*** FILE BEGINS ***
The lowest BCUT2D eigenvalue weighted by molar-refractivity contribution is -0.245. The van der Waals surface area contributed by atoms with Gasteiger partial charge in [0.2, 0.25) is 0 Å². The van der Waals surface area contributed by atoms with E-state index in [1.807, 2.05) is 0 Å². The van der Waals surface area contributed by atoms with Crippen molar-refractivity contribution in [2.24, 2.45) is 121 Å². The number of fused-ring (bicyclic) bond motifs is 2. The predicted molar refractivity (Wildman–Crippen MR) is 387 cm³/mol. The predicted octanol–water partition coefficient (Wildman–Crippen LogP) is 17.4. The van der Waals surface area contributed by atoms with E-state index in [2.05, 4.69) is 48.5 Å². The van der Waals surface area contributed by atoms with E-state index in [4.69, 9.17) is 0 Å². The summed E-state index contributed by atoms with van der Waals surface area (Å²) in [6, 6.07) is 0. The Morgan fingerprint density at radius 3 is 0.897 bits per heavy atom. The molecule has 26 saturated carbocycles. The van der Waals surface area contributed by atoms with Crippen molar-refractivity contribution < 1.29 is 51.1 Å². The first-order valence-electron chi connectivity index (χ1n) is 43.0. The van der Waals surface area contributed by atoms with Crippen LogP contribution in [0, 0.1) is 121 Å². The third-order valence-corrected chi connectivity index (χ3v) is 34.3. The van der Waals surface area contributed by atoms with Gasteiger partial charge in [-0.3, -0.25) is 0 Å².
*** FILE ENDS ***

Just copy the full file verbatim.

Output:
The lowest BCUT2D eigenvalue weighted by molar-refractivity contribution is -0.245. The van der Waals surface area contributed by atoms with Gasteiger partial charge in [0.2, 0.25) is 0 Å². The van der Waals surface area contributed by atoms with E-state index in [1.807, 2.05) is 0 Å². The van der Waals surface area contributed by atoms with Crippen molar-refractivity contribution in [2.24, 2.45) is 121 Å². The number of fused-ring (bicyclic) bond motifs is 2. The predicted molar refractivity (Wildman–Crippen MR) is 387 cm³/mol. The predicted octanol–water partition coefficient (Wildman–Crippen LogP) is 17.4. The van der Waals surface area contributed by atoms with E-state index in [2.05, 4.69) is 48.5 Å². The van der Waals surface area contributed by atoms with E-state index in [4.69, 9.17) is 0 Å². The summed E-state index contributed by atoms with van der Waals surface area (Å²) in [6, 6.07) is 0. The Morgan fingerprint density at radius 3 is 0.897 bits per heavy atom. The molecule has 26 saturated carbocycles. The van der Waals surface area contributed by atoms with Crippen molar-refractivity contribution < 1.29 is 51.1 Å². The first-order valence-electron chi connectivity index (χ1n) is 43.0. The van der Waals surface area contributed by atoms with Crippen LogP contribution in [0, 0.1) is 121 Å². The third-order valence-corrected chi connectivity index (χ3v) is 34.3. The van der Waals surface area contributed by atoms with Gasteiger partial charge in [-0.3, -0.25) is 0 Å².